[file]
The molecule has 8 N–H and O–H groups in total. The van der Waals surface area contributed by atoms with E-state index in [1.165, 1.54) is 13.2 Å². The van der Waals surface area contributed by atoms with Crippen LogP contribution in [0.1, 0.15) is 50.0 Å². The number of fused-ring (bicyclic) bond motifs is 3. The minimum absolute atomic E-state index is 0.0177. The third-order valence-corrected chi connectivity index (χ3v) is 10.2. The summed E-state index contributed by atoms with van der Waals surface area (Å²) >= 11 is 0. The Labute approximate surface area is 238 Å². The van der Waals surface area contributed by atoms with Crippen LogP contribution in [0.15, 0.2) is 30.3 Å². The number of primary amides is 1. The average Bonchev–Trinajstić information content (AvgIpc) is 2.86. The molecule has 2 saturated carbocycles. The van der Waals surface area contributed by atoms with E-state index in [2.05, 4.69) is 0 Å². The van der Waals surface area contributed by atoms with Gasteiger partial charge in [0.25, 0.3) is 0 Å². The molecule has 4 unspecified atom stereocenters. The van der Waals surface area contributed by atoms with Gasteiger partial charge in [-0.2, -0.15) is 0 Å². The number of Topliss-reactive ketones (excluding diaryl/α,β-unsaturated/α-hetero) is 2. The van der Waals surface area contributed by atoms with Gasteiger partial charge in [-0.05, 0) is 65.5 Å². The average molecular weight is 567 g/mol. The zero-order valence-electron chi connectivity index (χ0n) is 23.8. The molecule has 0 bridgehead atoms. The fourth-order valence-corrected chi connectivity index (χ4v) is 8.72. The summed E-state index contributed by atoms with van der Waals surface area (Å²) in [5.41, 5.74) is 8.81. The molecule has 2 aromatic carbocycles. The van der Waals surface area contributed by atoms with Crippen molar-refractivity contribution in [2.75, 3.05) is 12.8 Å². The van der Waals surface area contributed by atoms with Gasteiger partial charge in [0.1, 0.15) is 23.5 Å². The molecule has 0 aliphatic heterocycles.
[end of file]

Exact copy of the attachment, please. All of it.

The molecule has 8 N–H and O–H groups in total. The van der Waals surface area contributed by atoms with E-state index in [1.165, 1.54) is 13.2 Å². The van der Waals surface area contributed by atoms with Crippen LogP contribution in [0.1, 0.15) is 50.0 Å². The number of fused-ring (bicyclic) bond motifs is 3. The minimum absolute atomic E-state index is 0.0177. The third-order valence-corrected chi connectivity index (χ3v) is 10.2. The summed E-state index contributed by atoms with van der Waals surface area (Å²) >= 11 is 0. The Labute approximate surface area is 238 Å². The van der Waals surface area contributed by atoms with Crippen LogP contribution in [0.15, 0.2) is 30.3 Å². The number of primary amides is 1. The average Bonchev–Trinajstić information content (AvgIpc) is 2.86. The molecule has 2 saturated carbocycles. The van der Waals surface area contributed by atoms with E-state index in [2.05, 4.69) is 0 Å². The van der Waals surface area contributed by atoms with Gasteiger partial charge in [0.25, 0.3) is 0 Å². The molecule has 4 unspecified atom stereocenters. The van der Waals surface area contributed by atoms with Gasteiger partial charge in [-0.2, -0.15) is 0 Å². The number of Topliss-reactive ketones (excluding diaryl/α,β-unsaturated/α-hetero) is 2. The van der Waals surface area contributed by atoms with Gasteiger partial charge in [-0.05, 0) is 65.5 Å². The average molecular weight is 567 g/mol. The zero-order valence-electron chi connectivity index (χ0n) is 23.8. The molecule has 0 bridgehead atoms. The fourth-order valence-corrected chi connectivity index (χ4v) is 8.72. The summed E-state index contributed by atoms with van der Waals surface area (Å²) in [5.41, 5.74) is 8.81. The molecule has 2 aromatic carbocycles. The van der Waals surface area contributed by atoms with Crippen molar-refractivity contribution in [2.75, 3.05) is 12.8 Å². The van der Waals surface area contributed by atoms with Gasteiger partial charge in [0.1, 0.15) is 23.5 Å². The molecule has 0 aliphatic heterocycles.